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The Cochise County supervisors who delayed certification of the November midterms will have to pay more than $36,000 in legal fees, a Pima County judge has ruled.
Last year, Republican county supervisors Tom Crosby and Peggy Judd initially refused to certify the canvass of the countywide election results, jeopardizing the state certification process and risking the votes of thousands. To defend their refusal, the two cited bogus allegations that the county’s electronic tabulators weren’t properly certified. Only after then-Secretary of State Katie Hobbs took them to court and a judge ordered them to complete their statutorily mandated duties did they finally certify the results.
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Afterward, both the secretary of state and the Arizona Alliance for Retired Americans, which joined the lawsuit against Crosby and Judd, filed to request reimbursement of their attorneys fees and court costs. Late Wednesday, Pima County Superior Court Judge Casey McGinley approved part of that request. Secretary of State Adrian Fontes was awarded $13,143, despite petitioning for more than $17,000. The Alliance, which originally filed for more than $34,000 was awarded just over $23,000.
McGinley rejected arguments from Crosby and Judd that election lawsuits shouldn’t be subject to attorney fee repayments, and that taxpayers should bear the brunt of the cost, calling their arguments “unavailing.”
“Statutes specifically require the Court to impose reasonable attorneys’ fees to the prevailing party,” McGinley wrote.
But, as Cochise County is one of the defendants being sued, it remains unclear if it will be required to help pay.
McGinley noted that supervisor Ann English, a Democrat who was the sole dissenting vote against delaying the certification, should not be included.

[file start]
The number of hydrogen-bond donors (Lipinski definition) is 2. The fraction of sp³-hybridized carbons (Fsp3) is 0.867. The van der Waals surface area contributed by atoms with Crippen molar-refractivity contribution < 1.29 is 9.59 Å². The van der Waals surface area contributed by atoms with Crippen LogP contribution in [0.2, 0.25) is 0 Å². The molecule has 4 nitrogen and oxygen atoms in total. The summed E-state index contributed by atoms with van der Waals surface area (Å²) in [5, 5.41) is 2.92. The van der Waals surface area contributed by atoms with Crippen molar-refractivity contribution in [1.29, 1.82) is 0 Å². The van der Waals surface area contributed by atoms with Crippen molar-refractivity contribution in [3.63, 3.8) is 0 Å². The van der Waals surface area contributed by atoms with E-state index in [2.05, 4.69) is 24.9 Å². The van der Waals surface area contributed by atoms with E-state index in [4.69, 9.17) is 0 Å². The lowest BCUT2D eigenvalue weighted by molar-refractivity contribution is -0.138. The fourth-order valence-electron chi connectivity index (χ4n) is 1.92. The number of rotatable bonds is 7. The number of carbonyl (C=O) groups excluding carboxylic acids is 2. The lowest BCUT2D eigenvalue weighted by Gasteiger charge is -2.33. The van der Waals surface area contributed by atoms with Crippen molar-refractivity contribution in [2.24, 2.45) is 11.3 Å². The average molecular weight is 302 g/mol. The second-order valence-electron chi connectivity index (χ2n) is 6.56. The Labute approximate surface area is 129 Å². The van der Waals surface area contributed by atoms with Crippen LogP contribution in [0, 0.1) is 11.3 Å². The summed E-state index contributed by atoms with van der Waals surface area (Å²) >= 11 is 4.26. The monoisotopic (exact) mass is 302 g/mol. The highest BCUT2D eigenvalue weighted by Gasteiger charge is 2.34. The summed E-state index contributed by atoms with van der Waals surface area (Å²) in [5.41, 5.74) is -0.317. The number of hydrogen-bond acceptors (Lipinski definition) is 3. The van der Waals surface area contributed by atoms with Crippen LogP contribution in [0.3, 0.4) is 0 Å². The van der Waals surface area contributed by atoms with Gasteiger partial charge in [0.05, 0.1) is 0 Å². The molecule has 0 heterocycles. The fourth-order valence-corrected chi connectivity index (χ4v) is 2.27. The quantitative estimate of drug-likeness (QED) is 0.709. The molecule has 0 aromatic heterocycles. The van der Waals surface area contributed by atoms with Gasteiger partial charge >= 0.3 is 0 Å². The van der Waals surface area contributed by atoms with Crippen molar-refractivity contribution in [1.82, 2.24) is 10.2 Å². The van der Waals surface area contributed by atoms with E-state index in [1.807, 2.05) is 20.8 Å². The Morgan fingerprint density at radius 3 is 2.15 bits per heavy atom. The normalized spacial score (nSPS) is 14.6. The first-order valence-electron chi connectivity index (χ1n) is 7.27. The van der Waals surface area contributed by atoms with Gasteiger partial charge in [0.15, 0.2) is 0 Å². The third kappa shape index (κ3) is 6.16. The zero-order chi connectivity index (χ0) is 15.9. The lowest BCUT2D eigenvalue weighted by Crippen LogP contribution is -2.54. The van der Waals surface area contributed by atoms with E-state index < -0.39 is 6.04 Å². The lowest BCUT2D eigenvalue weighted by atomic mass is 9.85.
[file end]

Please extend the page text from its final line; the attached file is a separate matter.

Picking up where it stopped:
“Such costs and fees are not assessed against Defendant English, as she did not oppose the relief sought by (the Arizona Secretary of State and the Arizona Alliance for Retired Americans),” he wrote.
Dora Vasquez, the executive director of the Alliance, celebrated the decision in an emailed statement, saying it stood as a warning against future malfeasance from state officials.
“We are gratified by the court’s decision to require the members of the Cochise County Board of Supervisors who tried to ignore the law to reimburse the Arizona Alliance for attorney’s fees and costs,” she said. “The decision should put elected officials on notice that anyone who ignores the law, interferes in elections or tries to suppress the vote will be held accountable.”
A spokesperson for the secretary of state’s office did not offer comment, noting that litigation is ongoing.
Judd, too, said she was unable to speak about a pending court case, but expressed frustration with the process.
“Again, another court case against us, another decision against us,” she said. “We’re just swimming here in this court of public opinion, that’s all I can say.”
In an email, Crosby reiterated his doubt in the validity of the vote counts from the county’s tabulation machines and implied he had, in fact, carried out his statutorily mandated responsibility.
“(Canvass) means check and inspect the results,” Crosby wrote. “I already had, and I believed the…labs certifying the voting machines were not accredited.”
State law requires county supervisors to canvass, or count, and report the election results in their counties to the secretary of state. A certification can only be delayed if supervisors believe portions of it were missing. Crosby did not attend the board meeting in which the results were finally certified.
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